Specifically, the lack of it, and the inability of almost everyone involved in the sport to find ways of raising any. All of the ills of both MotoGP and World Superbikes can be traced back to this single failure.

The Most Ridiculous Thing I’ve Ever Seen in This Industry

09/18/2014 @ 1:58 pm, by Jensen Beeler59 COMMENTS


I have seen a lot of things in the motorcycle industry since I started Asphalt & Rubber, but never before have I seen something like this. During the autumn months, it is not uncommon for A&R to receive tips about new motorcycle models that are about to debut, and today was seemingly no different.

This morning we got an enthusiastic email from a purported regular reader (make that two readers now), asking why we weren’t covering the leaked details on the supercharged Kawasaki H2, which were apparently “going viral” all over the internet, as the email told us. To give us proof of that assertion, they included in the emails links to a Facebook page for a new web forum for the H2, which is where the leak apparently occurred.

A quick check on our massive RSS feed (roughly 600 publications now) showed the viral story had only been picked up by one other publication, MO ran the story with the headline “Inside Info About Kawasaki’s Radical H2 Sportbike?” — which had been written by the ever loveable “ Staff” author, and qualified with the profession’s ubiquitous “?” phrasing.

Our friends at MO certainly do a bit of traffic (I say that with sincerity), though I normally wouldn’t use a single publication covering a story as an indication of that story going viral, but ok whatever…hyperbole is part of the game.

Like any good editor though, I dove into the story deeper. What I found has me supremely worried.

How History Is Repeating with Energy Drinks, And Creating Another Tobacco Disaster in Motorcycle Racing

06/11/2014 @ 6:50 pm, by David Emmett21 COMMENTS


At the Barcelona round of MotoGP – or to give it its full title, the ‘Gran Premi Monster Energy de Catalunya’ – title sponsors Monster Energy are to unveil a new flavor of their product, called ‘The Doctor’, marketed around Valentino Rossi. This is not a particularly unusual event at a MotoGP weekend. Almost every race there is a presentation for one product or another, linking in with a team, or a race, or a factory.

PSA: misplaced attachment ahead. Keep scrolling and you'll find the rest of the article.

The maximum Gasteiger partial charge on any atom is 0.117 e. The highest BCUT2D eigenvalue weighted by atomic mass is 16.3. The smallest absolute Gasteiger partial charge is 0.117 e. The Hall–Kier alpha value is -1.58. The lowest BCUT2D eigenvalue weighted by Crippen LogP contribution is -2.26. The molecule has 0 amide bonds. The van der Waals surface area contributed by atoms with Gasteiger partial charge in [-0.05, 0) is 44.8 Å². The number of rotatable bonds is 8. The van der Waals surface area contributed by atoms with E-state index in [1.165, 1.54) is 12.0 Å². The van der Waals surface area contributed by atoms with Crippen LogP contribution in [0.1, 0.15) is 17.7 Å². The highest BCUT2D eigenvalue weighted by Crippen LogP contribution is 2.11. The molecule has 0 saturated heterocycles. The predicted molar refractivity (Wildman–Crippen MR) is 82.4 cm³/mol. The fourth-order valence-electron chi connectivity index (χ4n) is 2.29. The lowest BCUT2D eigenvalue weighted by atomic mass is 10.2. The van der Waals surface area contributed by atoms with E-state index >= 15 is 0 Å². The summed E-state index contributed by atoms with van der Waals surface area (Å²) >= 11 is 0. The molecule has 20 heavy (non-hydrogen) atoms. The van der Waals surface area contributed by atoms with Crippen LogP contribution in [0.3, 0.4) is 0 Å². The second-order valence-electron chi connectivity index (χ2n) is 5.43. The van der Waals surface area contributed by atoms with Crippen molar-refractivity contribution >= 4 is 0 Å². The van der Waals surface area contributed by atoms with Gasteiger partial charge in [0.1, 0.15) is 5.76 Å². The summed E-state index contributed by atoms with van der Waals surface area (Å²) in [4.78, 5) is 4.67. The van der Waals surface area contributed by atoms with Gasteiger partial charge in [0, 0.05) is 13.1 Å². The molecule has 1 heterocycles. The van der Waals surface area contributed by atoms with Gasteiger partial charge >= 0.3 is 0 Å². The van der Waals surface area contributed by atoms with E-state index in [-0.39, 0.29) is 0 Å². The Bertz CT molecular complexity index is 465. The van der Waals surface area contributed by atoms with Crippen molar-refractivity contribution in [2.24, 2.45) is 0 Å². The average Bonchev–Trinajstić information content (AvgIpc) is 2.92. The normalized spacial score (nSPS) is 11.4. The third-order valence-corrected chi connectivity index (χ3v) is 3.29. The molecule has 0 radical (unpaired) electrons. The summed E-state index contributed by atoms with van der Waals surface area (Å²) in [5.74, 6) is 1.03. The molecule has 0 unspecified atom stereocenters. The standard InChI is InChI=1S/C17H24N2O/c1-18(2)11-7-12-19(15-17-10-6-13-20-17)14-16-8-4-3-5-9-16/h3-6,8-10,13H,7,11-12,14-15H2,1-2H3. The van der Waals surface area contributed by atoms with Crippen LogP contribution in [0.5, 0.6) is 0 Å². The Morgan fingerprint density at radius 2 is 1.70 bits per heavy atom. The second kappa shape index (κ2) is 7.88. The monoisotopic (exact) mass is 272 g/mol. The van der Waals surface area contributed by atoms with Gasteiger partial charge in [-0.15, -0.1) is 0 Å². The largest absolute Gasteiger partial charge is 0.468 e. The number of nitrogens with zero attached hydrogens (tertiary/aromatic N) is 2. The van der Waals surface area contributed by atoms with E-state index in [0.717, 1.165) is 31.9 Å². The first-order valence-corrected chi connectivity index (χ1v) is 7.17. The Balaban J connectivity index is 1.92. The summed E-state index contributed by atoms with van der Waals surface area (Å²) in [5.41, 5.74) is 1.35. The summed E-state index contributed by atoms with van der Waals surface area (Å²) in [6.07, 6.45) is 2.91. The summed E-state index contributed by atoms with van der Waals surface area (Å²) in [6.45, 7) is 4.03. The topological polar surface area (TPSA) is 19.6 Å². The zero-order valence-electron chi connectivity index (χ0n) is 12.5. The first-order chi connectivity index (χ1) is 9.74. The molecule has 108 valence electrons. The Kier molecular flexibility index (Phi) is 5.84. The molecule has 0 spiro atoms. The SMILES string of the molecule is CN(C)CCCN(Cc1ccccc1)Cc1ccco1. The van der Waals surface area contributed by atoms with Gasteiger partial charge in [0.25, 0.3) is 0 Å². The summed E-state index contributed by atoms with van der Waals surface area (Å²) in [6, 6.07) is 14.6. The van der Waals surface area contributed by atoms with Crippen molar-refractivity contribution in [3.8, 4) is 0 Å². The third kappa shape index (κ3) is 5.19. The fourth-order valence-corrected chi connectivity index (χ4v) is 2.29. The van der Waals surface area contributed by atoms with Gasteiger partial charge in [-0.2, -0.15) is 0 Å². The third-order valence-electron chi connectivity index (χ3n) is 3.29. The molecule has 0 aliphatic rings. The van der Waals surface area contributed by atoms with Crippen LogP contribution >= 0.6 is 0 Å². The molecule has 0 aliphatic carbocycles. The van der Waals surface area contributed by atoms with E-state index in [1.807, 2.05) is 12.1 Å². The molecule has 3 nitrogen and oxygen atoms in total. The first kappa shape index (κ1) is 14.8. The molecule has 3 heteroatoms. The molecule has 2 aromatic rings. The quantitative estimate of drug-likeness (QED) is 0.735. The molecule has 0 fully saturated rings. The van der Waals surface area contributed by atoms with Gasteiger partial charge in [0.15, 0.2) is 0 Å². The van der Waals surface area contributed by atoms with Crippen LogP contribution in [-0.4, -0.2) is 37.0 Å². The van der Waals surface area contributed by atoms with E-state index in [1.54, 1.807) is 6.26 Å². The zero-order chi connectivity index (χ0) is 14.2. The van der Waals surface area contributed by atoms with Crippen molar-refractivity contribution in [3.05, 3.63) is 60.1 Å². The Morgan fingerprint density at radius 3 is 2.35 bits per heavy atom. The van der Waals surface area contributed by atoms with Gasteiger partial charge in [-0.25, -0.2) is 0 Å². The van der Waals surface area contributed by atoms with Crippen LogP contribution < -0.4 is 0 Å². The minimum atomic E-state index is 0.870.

If anything, the presentation of the Monster Energy drink is even more typical than most, featuring motorcycle racing’s marketing dynamite Valentino Rossi promoting an energy drink, the financial backbone of the sport. It is also a sign of the deep trouble in which motorcycle racing finds itself. Energy drinks are slowly taking over the role that tobacco once played, funding teams, riders, and races, and acting as the foundation on which much of the sport is built.

Red Bull funds three MotoGP rounds, a Moto3 team and backs a handful of riders in MotoGP and World Superbikes. Monster Energy sponsors two MotoGP rounds, is the title sponsor of the Tech 3 MotoGP squad, a major backer of the factory Yamaha squad, and has a squadron of other riders which it supports in both MotoGP and World Superbike paddocks.

Then there’s the armada of other brands: Gresini’s Go & Fun (a peculiar name if ever there was one), Drive M7 backing Aspar, Rockstar backing Spanish riders, Relentless, Burn, and far too many more to mention.

Why is the massive interest in backing motorcycle racing a bad thing? Because energy drinks, like the tobacco sponsors they replace, are facing a relentless onslaught to reduce the sale and marketing of the products. A long-standing ban of the sale of Red Bull – though strangely, only Red Bull – was struck down in France in 2008.

Michael Jordan Motorsports Leaves AMA Pro Racing — Headed to World Superbike? MotoGP?

10/30/2013 @ 3:45 am, by Jensen Beeler36 COMMENTS


News has dropped that the Michael Jordan Motorsports (MJM) team will not be returning to AMA Pro Racing next season due to the fact that the National Guard would also be ceasing its involvement with the domestic motorcycle racing series (the Army National Guard was the chief sponsor of Michael Jordan Motorsports, and was also the title sponsor of the AMA Pro SuperBike class).

Talking to RoadRacingWorld on Tuesday, MJM’s Kreig Robinson confirmed that the National Guard’s lack of renewal with DMG stemmed from AMA Pro Racing’s waning TV viewership and dwindling event crowds.

With sponsoring AMA Pro Racing no longer making smart business sense for the National Guard, Robinson said he had little to argue with in regards to the National Guard’s decision.

Look Closer at the Up-Coming IMS Shows

10/11/2012 @ 6:42 pm, by Jensen Beeler4 COMMENTS

With INTERMOT behind us and EICMA only a few weeks away, we are deep into motorcycle expo season, if you haven’t already noticed. We of course have the Progressive International Motorcycle Shows here in the US, with the first IMS stop being in Atlanta, GA November 2nd-4th.